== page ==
Worker honey bees undergo a socially regulated, highly stable lipid loss as part of their behavioral maturation. We used largescale transcriptomic and proteomic experiments, physiological experiments and RNA interference to explore the mechanistic basis for this lipid loss. Lipid loss was associated with thousands of gene expression changes in abdominal fat bodies. Many of these genes were also regulated in young bees by nutrition during an initial period of lipid gain. Surprisingly, in older bees, which is when maximum lipid loss occurs, diet played less of a role in regulating fat body gene expression for components of evolutionarily conserved nutrition-related endocrine systems involving insulin and juvenile hormone signaling. By contrast, fat body gene expression in older bees was regulated more strongly by evolutionarily novel regulatory factors, queen mandibular pheromone (a honey bee-specific social signal) and vitellogenin (a conserved yolk protein that has evolved novel, maturationrelated functions in the bee), independent of nutrition. These results demonstrate that conserved molecular pathways can be manipulated to achieve stable lipid loss through evolutionarily novel regulatory processes.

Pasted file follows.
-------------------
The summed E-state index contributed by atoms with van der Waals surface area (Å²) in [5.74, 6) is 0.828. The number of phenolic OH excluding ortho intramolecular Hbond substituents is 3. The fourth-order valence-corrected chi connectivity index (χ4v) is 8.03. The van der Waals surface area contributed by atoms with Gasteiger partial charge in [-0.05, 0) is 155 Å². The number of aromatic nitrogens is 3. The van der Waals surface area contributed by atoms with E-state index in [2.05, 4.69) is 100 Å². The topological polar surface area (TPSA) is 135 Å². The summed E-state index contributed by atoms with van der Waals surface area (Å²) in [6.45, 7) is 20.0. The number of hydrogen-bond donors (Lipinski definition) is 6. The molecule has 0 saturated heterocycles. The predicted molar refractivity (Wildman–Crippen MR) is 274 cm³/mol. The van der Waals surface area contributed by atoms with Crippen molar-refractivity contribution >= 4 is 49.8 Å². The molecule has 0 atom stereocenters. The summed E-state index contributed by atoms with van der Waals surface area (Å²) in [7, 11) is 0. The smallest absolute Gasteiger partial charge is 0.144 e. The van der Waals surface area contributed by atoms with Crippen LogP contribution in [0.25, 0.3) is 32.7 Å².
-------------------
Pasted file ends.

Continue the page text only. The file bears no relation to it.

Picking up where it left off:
Original languageEnglish (US)
Pages (from-to)3808-3821
Number of pages14
JournalJournal of Experimental Biology
Issue number22
StatePublished - Nov 2011


  • Apis mellifera
  • Metabolism
  • Transcriptomics

ASJC Scopus subject areas

  • Ecology, Evolution, Behavior and Systematics
  • Physiology
  • Aquatic Science
  • Animal Science and Zoology
  • Molecular Biology
  • Insect Science


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